TEL AVIV — Power outages hit the intensive care unit and pediatric ward of Gaza’s main hospital after heavy shelling and fighting near the facility overnight and into the morning, officials said Saturday. Palestinian health officials.
An infant was among two people who died at Al-Shifa Hospital in Gaza City “because we had no electricity,” said Dr. Marwan Abusada, a surgeon at the hospital and also head of the international cooperation at the Hamas-led Ministry of Education. Health told NBC News in a phone interview.
Doctors continue to provide care to patients as best they can and rely on a “battery system” in the intensive care unit, he added.
Separately, Dr. Ashraf Al-Qudra, a spokesperson for the Palestinian Ministry of Health, told a press conference that the complex was effectively out of service due to the heavy shelling. He said intensive care and pediatric wards were affected by power outages. He also said two people had died.
Both said there was also a lack of food and water at the facility. “We don’t have electricity. We don’t have any water. Even we don’t have food,” Abusada said.
NBC News was not immediately able to independently confirm the situation on the ground.
An Israeli army spokesperson said in a statement on Saturday that there was “intense fighting underway against Hamas in the vicinity” of Al-Shifa Hospital. The soldiers were “taking all possible measures under operational circumstances to mitigate harm to civilians,” they said, adding that they could not answer questions related to “the specific military activity currently underway.”
Hospital staff struggled to provide proper burials, Abusada said, adding that it was too dangerous for them to leave the complex to bury the dead.
“They will attack people who will go and dig a hole in the ground to bury these people,” he said, referring to the Israeli army. When asked about this, the Israeli military referred NBC News to its statement on the ongoing fighting in the area.
Gaza health officials say more than 11,000 people have been killed. It is not known exactly how many burials took place.
The World Health Organization was “extremely troubled” by reports of strikes on Al-Shifa hospital, its director general, Tedros Adhanom Ghebreyesus, said in a message published on Friday.
He called for respect for international humanitarian law and a humanitarian ceasefire in the fighting, noting that in recent days four hospitals “have been taken out of service.”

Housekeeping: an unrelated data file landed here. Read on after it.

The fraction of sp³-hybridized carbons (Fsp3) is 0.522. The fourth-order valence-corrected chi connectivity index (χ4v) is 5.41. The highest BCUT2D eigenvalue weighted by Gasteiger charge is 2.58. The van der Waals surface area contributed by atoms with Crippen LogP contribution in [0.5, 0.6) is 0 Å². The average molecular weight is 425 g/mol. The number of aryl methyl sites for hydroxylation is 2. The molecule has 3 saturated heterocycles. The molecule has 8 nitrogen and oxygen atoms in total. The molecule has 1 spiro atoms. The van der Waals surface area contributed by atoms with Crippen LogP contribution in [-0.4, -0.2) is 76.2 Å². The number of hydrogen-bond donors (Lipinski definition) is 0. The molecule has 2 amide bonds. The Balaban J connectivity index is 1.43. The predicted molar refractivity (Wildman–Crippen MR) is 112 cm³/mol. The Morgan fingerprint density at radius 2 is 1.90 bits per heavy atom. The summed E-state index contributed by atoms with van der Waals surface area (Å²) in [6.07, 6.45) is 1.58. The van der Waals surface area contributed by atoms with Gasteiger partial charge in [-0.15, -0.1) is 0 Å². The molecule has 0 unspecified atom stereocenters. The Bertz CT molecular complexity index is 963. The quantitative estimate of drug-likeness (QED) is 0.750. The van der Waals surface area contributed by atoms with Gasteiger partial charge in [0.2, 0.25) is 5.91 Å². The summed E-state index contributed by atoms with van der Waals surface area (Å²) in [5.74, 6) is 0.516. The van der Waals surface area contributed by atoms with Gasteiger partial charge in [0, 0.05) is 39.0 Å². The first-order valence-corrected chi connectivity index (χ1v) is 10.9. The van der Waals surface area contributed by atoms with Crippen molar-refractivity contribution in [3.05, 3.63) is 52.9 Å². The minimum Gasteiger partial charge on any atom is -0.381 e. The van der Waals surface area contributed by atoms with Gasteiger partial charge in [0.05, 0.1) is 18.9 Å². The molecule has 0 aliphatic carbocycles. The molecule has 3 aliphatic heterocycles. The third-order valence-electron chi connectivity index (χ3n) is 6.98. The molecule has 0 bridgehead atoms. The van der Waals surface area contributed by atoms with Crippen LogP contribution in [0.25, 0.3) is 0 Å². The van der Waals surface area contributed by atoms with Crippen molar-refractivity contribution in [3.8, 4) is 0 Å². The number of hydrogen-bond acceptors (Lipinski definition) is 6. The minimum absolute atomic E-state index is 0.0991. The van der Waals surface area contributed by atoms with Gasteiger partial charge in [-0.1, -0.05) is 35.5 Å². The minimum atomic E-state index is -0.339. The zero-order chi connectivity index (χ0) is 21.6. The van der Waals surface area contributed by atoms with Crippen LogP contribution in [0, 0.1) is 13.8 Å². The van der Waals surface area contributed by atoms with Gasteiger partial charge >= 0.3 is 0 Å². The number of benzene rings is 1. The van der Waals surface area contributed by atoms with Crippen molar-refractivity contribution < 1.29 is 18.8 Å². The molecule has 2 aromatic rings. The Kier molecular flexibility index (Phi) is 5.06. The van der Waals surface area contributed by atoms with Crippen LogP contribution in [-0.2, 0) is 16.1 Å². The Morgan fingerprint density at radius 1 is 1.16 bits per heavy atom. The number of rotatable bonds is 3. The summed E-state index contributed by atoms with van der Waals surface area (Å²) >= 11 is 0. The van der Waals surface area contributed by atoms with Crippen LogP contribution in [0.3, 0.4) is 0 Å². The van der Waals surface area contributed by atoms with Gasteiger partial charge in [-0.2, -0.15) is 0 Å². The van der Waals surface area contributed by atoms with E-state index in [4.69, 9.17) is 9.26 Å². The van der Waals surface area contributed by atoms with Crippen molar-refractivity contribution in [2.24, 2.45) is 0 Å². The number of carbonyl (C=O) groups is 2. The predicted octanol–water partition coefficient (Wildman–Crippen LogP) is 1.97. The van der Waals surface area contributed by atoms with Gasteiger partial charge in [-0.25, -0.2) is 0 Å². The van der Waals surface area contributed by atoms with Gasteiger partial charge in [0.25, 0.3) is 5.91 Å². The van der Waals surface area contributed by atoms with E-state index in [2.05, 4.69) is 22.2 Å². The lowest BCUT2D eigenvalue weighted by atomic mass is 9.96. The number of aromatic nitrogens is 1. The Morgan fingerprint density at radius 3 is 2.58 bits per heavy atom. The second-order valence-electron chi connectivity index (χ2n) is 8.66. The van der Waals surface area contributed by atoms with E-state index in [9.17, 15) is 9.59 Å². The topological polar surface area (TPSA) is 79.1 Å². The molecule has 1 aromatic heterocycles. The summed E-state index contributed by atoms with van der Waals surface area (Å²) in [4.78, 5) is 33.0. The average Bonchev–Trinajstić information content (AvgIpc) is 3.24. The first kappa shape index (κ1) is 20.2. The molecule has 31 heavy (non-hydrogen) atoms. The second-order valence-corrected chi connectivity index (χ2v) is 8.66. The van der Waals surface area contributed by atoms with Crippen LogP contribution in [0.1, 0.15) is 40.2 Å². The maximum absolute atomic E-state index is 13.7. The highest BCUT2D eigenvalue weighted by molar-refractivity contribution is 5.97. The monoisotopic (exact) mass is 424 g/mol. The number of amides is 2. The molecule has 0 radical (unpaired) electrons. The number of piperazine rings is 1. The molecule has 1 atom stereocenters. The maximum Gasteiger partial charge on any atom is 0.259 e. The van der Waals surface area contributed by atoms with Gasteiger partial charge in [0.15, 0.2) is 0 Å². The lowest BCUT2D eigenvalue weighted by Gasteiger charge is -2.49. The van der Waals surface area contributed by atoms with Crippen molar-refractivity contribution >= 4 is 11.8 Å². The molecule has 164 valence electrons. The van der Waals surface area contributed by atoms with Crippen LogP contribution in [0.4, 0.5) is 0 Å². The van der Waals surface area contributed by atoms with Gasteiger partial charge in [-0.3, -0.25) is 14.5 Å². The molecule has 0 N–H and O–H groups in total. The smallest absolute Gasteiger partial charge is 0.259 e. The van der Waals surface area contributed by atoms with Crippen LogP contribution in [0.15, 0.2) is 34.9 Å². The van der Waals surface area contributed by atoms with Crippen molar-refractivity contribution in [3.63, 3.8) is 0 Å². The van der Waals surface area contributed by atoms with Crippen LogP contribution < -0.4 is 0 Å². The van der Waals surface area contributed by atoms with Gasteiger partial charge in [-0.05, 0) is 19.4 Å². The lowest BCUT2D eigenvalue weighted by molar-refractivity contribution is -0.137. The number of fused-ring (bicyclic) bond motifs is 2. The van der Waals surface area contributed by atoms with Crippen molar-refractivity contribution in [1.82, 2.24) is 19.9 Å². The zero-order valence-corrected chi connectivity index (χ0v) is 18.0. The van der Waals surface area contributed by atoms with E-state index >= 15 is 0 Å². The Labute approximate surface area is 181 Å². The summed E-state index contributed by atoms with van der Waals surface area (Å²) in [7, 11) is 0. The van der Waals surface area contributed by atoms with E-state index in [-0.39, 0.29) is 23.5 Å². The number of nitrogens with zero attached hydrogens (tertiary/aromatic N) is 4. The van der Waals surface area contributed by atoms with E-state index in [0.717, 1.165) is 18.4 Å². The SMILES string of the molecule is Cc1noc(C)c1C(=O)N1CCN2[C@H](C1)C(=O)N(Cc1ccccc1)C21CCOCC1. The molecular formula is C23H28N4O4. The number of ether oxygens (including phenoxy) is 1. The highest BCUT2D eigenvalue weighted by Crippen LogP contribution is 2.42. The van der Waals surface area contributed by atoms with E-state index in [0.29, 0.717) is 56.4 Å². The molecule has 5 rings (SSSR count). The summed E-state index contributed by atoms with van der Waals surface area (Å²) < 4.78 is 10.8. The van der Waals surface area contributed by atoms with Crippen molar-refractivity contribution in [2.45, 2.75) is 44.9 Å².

“Many health workers we came into contact with were forced to leave the hospital in search of safety,” he added. “Others say they cannot move due to serious insecurity. »
As thousands of people responded in recent days to Israeli calls to leave northern Gaza and head south, Abusada said it was impossible for some patients to leave Al-Shifa – one of many medical complexes located to the north of the enclave.
“We cannot evacuate the hospital because we still have a large number of injured people in the hospital,” Abusada said, adding that doctors would not abandon their patients. “We have to provide them with care,” he said.
Israeli army says Hamas is hiding under hospitals in the tunnels, notably under Al-Shifa – allegations that Hamas and hospital staff have denied.
Additionally, a senior Israeli security official told NBC News on Thursday that at least one strike on the compound that day was provoked by a projectile launched by a militant group inside Gaza that missed. his shot. The official said the IDF was conducting a “thorough review of its operational systems and intelligence” regarding the strike.
It was the second time Israel had suggested a failed militant rocket had hit a hospital. Last month, he blamed al-Ahli Baptist Hospital for a rocket blast from the Islamic Jihad group. The United States made a similar assessment. Palestinian officials and Hamas said Israel struck the hospital and killed hundreds of civilians in a deliberate act.
In Al-Shifa, Dr Adnan Albursh, a consultant orthopedic surgeon, said on Thursday that if he became aware of the presence of Hamas militants or any other “terrorists” at the hospital, he would leave.
“I’m a doctor and this is my house,” he said, saying only medical professionals and people in need of help were allowed inside.
Amid heavy fighting around the hospital, Abusada said he feared for the future of the facility and those sheltering there.
“We have a large number of injured people who are hospitalized and we have to take care of them,” Abusada said.
“Yes, I’m scared,” he added. “But it’s my duty.”